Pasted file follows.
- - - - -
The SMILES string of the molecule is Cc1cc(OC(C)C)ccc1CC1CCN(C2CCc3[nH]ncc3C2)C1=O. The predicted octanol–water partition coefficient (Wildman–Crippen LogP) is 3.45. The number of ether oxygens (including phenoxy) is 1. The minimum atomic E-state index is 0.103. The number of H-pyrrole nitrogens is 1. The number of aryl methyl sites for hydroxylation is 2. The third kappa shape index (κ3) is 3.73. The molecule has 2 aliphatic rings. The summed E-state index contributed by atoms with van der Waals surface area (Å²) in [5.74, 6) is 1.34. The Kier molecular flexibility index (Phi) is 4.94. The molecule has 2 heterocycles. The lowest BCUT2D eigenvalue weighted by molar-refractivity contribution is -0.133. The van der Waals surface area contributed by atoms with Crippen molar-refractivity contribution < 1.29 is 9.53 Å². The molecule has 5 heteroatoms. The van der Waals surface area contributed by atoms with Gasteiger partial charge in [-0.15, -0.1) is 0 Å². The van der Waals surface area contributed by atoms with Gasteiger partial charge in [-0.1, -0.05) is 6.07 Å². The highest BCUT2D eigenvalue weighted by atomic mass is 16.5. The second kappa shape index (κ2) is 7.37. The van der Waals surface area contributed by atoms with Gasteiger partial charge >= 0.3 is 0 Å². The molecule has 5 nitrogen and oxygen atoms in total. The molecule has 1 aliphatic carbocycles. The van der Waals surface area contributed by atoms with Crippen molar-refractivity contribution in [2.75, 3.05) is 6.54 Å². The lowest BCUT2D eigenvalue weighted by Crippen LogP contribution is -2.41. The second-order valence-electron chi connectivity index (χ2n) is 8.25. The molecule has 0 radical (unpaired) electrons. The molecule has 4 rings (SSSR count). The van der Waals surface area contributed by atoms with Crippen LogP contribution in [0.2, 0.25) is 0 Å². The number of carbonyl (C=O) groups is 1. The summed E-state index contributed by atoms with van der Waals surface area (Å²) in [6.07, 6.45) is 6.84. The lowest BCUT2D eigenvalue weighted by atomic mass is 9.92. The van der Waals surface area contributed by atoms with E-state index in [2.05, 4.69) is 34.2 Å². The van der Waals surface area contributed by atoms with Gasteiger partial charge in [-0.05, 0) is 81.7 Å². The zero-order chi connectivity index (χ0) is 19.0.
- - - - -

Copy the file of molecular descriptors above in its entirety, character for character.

The SMILES string of the molecule is Cc1cc(OC(C)C)ccc1CC1CCN(C2CCc3[nH]ncc3C2)C1=O. The predicted octanol–water partition coefficient (Wildman–Crippen LogP) is 3.45. The number of ether oxygens (including phenoxy) is 1. The minimum atomic E-state index is 0.103. The number of H-pyrrole nitrogens is 1. The number of aryl methyl sites for hydroxylation is 2. The third kappa shape index (κ3) is 3.73. The molecule has 2 aliphatic rings. The summed E-state index contributed by atoms with van der Waals surface area (Å²) in [5.74, 6) is 1.34. The Kier molecular flexibility index (Phi) is 4.94. The molecule has 2 heterocycles. The lowest BCUT2D eigenvalue weighted by molar-refractivity contribution is -0.133. The van der Waals surface area contributed by atoms with Crippen molar-refractivity contribution < 1.29 is 9.53 Å². The molecule has 5 heteroatoms. The van der Waals surface area contributed by atoms with Gasteiger partial charge in [-0.15, -0.1) is 0 Å². The van der Waals surface area contributed by atoms with Gasteiger partial charge in [-0.1, -0.05) is 6.07 Å². The highest BCUT2D eigenvalue weighted by atomic mass is 16.5. The second kappa shape index (κ2) is 7.37. The van der Waals surface area contributed by atoms with Gasteiger partial charge >= 0.3 is 0 Å². The molecule has 5 nitrogen and oxygen atoms in total. The molecule has 1 aliphatic carbocycles. The van der Waals surface area contributed by atoms with Crippen molar-refractivity contribution in [2.75, 3.05) is 6.54 Å². The lowest BCUT2D eigenvalue weighted by Crippen LogP contribution is -2.41. The second-order valence-electron chi connectivity index (χ2n) is 8.25. The molecule has 0 radical (unpaired) electrons. The molecule has 4 rings (SSSR count). The van der Waals surface area contributed by atoms with Crippen LogP contribution in [0.2, 0.25) is 0 Å². The number of carbonyl (C=O) groups is 1. The summed E-state index contributed by atoms with van der Waals surface area (Å²) in [6.07, 6.45) is 6.84. The lowest BCUT2D eigenvalue weighted by atomic mass is 9.92. The van der Waals surface area contributed by atoms with E-state index in [2.05, 4.69) is 34.2 Å². The van der Waals surface area contributed by atoms with Gasteiger partial charge in [-0.05, 0) is 81.7 Å². The zero-order chi connectivity index (χ0) is 19.0.